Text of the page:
Scripture Focus: Psalm 109.6-8
6 Appoint someone evil to oppose my enemy; let an accuser stand at his right hand. 
7 When he is tried, let him be found guilty, and may his prayers condemn him. 
8 May his days be few; may another take his place of leadership.

Reflection: Shocking Prayers and Promises
By John Tillman

You’ll probably never hear Psalm 109 or other imprecatory psalms read in church. The condemnations are harsh. The cries for violent retribution are unsettling. Is this praying or cursing?

When the suffering cry out, they don’t consider the feelings of those listening. They chuck civility and cordiality out the window. They employ emotional language and evocative metaphors. They abandon the vocabulary of propriety and politeness. They may even go beyond cursing to “cussing.”

Imagine yourself standing in front of someone shouting out the curses and demands of this psalm…

If you are like me, you probably picture yourself giving one of two responses: disengagement or discouragement. You want to get away from them or tell them to calm down.

“Be respectful.” “Ask nicely and I’ll listen.” “I can’t be around you when you are like this.”

God responds differently. God turns his ear to them. God leans closer. God joins them in their suffering. God’s face looks on them with compassion. God’s hands lift them up and punish their oppressors.

We are not God. We are incapable of his level of listening, patience, empathy, and compassion.

When people protest loudly, we say, “Be quiet.” When they protest at inconvenient times, we say, “Not now.” When they protest in our faces, we say, “Back off.” When they protest in our spaces, we say, “Get out.”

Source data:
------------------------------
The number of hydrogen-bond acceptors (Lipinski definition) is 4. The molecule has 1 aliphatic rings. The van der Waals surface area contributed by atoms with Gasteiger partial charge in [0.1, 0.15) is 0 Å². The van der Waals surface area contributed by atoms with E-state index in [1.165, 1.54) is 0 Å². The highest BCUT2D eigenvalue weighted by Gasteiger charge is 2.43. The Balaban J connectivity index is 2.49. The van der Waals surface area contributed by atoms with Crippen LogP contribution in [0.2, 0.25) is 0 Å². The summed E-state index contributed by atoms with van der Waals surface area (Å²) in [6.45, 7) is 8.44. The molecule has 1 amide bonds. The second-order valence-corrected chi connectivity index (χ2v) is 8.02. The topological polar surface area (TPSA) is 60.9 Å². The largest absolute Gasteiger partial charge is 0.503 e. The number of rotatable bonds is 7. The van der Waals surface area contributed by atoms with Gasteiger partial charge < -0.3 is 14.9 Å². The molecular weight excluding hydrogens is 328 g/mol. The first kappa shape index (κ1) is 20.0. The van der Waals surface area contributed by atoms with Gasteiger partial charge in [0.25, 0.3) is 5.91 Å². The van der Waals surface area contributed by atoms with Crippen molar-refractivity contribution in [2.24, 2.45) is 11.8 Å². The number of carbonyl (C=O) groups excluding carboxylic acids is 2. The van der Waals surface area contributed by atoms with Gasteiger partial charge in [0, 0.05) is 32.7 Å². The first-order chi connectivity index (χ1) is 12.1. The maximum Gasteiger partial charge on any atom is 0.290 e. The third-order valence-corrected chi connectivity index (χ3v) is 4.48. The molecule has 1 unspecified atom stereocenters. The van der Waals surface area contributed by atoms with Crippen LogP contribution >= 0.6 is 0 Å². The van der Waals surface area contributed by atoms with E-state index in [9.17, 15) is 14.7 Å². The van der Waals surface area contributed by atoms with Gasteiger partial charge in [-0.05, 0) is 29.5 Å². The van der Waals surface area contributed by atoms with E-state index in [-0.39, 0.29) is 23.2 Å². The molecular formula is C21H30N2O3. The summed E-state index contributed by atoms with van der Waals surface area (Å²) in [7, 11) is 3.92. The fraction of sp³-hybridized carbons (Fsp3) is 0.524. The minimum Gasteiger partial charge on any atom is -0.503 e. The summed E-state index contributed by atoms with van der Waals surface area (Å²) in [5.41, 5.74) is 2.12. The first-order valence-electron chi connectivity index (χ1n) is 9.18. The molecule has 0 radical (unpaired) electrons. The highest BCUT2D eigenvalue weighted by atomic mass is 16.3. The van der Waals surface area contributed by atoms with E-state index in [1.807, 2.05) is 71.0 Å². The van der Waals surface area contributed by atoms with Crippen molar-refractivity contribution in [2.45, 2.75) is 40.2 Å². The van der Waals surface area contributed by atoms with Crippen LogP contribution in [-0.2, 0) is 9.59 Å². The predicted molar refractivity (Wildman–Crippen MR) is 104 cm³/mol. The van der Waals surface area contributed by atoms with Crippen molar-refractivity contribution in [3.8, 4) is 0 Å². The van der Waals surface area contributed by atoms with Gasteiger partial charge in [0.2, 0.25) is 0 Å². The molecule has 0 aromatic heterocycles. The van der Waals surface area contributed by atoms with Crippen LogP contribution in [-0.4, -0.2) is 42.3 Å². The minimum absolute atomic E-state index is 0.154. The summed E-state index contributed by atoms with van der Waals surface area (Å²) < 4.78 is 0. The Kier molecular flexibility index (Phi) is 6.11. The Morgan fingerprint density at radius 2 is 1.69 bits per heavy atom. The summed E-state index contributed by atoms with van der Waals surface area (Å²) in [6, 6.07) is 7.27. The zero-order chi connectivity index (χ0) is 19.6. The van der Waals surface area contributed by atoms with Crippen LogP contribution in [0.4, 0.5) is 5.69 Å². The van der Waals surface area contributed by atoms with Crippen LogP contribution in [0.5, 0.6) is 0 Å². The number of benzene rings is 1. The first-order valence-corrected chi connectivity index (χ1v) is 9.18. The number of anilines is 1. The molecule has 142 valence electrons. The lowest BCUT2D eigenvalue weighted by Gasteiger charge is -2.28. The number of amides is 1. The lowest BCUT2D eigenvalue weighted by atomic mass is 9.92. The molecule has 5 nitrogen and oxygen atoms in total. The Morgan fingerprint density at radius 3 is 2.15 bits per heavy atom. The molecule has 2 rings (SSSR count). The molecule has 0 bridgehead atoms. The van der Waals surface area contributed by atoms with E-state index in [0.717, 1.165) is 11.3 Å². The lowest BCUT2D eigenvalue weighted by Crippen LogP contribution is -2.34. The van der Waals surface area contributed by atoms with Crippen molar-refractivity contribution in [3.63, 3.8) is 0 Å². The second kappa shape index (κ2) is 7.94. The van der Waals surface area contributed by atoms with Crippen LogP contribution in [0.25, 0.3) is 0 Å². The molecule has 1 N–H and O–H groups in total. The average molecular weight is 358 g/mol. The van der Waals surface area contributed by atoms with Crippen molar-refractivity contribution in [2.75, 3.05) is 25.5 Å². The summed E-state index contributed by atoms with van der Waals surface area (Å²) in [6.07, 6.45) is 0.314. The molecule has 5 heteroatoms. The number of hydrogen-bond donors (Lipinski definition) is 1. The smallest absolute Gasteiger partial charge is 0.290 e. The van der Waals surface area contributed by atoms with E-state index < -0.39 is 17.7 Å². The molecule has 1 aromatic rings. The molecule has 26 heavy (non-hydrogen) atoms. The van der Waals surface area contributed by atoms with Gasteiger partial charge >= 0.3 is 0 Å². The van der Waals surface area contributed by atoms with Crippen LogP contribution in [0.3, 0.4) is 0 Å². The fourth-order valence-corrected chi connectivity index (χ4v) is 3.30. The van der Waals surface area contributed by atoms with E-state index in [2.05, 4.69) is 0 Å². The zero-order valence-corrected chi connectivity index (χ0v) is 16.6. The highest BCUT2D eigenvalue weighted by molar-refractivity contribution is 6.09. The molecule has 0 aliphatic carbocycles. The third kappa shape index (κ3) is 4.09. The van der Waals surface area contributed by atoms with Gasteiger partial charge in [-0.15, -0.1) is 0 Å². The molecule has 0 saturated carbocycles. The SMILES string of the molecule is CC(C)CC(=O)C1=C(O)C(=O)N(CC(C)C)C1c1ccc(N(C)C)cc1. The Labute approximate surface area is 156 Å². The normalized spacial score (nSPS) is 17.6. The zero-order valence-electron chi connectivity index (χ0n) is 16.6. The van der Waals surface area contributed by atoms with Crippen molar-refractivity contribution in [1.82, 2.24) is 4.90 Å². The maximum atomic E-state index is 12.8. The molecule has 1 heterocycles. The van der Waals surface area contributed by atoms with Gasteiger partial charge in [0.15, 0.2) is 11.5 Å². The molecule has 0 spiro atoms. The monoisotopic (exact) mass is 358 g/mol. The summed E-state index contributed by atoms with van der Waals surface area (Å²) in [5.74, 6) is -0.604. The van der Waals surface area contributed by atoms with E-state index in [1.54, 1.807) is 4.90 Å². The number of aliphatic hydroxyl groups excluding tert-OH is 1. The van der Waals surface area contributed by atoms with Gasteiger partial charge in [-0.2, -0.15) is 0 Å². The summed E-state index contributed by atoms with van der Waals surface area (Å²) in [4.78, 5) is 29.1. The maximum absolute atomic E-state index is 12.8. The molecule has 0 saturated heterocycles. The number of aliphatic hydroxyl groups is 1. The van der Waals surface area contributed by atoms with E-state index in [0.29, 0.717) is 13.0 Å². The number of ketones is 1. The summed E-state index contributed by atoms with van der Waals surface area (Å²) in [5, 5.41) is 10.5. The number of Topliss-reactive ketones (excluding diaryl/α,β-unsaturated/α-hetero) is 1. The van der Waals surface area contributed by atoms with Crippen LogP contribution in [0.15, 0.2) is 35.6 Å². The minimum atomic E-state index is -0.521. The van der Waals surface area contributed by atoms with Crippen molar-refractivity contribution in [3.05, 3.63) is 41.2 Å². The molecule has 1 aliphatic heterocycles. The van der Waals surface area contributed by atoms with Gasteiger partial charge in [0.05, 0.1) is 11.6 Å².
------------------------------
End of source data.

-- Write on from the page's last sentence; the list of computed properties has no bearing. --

We are also powerless to enact the fullness of God’s justice and righteousness.

There are problems we cannot comprehend. There are oppressors we cannot correct. There are powers we cannot oppose. There are wrongs we cannot make right.

We can, however, lean on the listening, patient, empathetic, compassionate heart of God revealed in scripture. We can work for the problem-solving, corrective, overcoming, good-creating justice and righteousness revealed in scripture. That is what the psalmist is doing.

The psalmist’s cry, “May his children be fatherless and his wife a widow,” (Psalm 109.9) echoes a promise of God from Exodus 22.24 and Jeremiah 18.21. It is God who promised to punish those who harm the vulnerable. We can pray shocking prayers.

Are you hesitant to hear out the hurting?
When the suffering won’t be silent, do you shut your ears?
When the abused are red-faced with anger and shame, do you turn your face away?
When the oppressed open their mouths with curses, do you open the door and leave?

Divine Hours Prayer: The Refrain for the Morning Lessons
Mercy and truth have met together; righteousness and peace have kissed each other. — Psalm 85.10

– From The Divine Hours: Prayers for Summertime by Phyllis Tickle.

​Today’s Readings
Isaiah 10.5-34 (Listen 5:14)
Psalm 106 (Listen 4:52)

​This Weekend’s Readings
Isaiah  11-12 (Listen 3:39), Acts 1 (Listen 3:5802)
Isaiah  13 (Listen 3:11), Acts 2 (Listen 6:35)

Read more about An Imprecatory Psalm for Mass Shootings
I went to church…As normal, I paused to think about what I should do in case of a shooting…This shouldn’t be normal.

Read more about Wartime Prayers
Imprecatory prayers become expressions of trust in God our Father…not only powerful but…just and loving.